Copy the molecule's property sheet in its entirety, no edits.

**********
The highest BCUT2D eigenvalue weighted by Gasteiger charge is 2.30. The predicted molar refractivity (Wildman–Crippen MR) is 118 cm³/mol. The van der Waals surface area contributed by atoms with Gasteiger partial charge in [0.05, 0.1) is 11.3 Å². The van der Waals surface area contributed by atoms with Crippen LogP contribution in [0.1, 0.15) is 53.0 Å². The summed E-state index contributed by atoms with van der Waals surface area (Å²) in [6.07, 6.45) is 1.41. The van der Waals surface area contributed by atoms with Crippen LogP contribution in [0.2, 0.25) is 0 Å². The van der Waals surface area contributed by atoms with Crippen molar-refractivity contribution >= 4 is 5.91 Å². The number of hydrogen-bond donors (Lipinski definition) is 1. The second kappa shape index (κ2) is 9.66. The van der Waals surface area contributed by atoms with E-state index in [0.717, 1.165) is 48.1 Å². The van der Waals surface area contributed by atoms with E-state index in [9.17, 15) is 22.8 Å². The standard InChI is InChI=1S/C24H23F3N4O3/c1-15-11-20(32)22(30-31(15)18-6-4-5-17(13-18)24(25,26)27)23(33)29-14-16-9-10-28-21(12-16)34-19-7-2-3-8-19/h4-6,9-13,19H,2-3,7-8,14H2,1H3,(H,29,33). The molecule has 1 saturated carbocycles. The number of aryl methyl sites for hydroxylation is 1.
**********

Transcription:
The highest BCUT2D eigenvalue weighted by Gasteiger charge is 2.30. The predicted molar refractivity (Wildman–Crippen MR) is 118 cm³/mol. The van der Waals surface area contributed by atoms with Gasteiger partial charge in [0.05, 0.1) is 11.3 Å². The van der Waals surface area contributed by atoms with Crippen LogP contribution in [0.1, 0.15) is 53.0 Å². The summed E-state index contributed by atoms with van der Waals surface area (Å²) in [6.07, 6.45) is 1.41. The van der Waals surface area contributed by atoms with Crippen LogP contribution in [0.2, 0.25) is 0 Å². The van der Waals surface area contributed by atoms with Crippen molar-refractivity contribution >= 4 is 5.91 Å². The number of hydrogen-bond donors (Lipinski definition) is 1. The second kappa shape index (κ2) is 9.66. The van der Waals surface area contributed by atoms with E-state index in [0.717, 1.165) is 48.1 Å². The van der Waals surface area contributed by atoms with E-state index in [9.17, 15) is 22.8 Å². The standard InChI is InChI=1S/C24H23F3N4O3/c1-15-11-20(32)22(30-31(15)18-6-4-5-17(13-18)24(25,26)27)23(33)29-14-16-9-10-28-21(12-16)34-19-7-2-3-8-19/h4-6,9-13,19H,2-3,7-8,14H2,1H3,(H,29,33). The molecule has 1 saturated carbocycles. The number of aryl methyl sites for hydroxylation is 1.